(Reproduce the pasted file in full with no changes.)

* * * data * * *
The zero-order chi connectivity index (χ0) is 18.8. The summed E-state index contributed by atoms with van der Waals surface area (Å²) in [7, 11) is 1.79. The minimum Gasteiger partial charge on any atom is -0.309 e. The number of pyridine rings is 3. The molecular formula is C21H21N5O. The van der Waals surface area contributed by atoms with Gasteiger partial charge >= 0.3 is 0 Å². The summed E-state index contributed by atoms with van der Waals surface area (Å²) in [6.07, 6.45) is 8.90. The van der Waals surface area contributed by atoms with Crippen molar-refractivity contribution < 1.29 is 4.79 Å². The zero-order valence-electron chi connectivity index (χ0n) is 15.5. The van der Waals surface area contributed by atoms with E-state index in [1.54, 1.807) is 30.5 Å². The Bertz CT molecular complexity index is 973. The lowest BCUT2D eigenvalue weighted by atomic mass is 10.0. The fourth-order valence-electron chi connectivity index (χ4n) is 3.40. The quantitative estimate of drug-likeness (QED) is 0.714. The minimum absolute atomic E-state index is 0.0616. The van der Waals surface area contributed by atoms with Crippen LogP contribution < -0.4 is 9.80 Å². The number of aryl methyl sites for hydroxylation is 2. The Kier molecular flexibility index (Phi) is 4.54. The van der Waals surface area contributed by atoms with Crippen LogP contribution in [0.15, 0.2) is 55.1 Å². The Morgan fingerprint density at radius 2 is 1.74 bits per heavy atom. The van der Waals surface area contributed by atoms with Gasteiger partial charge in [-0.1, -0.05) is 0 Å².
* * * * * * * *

The zero-order chi connectivity index (χ0) is 18.8. The summed E-state index contributed by atoms with van der Waals surface area (Å²) in [7, 11) is 1.79. The minimum Gasteiger partial charge on any atom is -0.309 e. The number of pyridine rings is 3. The molecular formula is C21H21N5O. The van der Waals surface area contributed by atoms with Gasteiger partial charge >= 0.3 is 0 Å². The summed E-state index contributed by atoms with van der Waals surface area (Å²) in [6.07, 6.45) is 8.90. The van der Waals surface area contributed by atoms with Crippen molar-refractivity contribution < 1.29 is 4.79 Å². The zero-order valence-electron chi connectivity index (χ0n) is 15.5. The van der Waals surface area contributed by atoms with E-state index in [1.54, 1.807) is 30.5 Å². The Bertz CT molecular complexity index is 973. The lowest BCUT2D eigenvalue weighted by atomic mass is 10.0. The fourth-order valence-electron chi connectivity index (χ4n) is 3.40. The quantitative estimate of drug-likeness (QED) is 0.714. The minimum absolute atomic E-state index is 0.0616. The van der Waals surface area contributed by atoms with Crippen LogP contribution < -0.4 is 9.80 Å². The number of aryl methyl sites for hydroxylation is 2. The Kier molecular flexibility index (Phi) is 4.54. The van der Waals surface area contributed by atoms with Crippen LogP contribution in [0.15, 0.2) is 55.1 Å². The Morgan fingerprint density at radius 2 is 1.74 bits per heavy atom. The van der Waals surface area contributed by atoms with Gasteiger partial charge in [-0.1, -0.05) is 0 Å².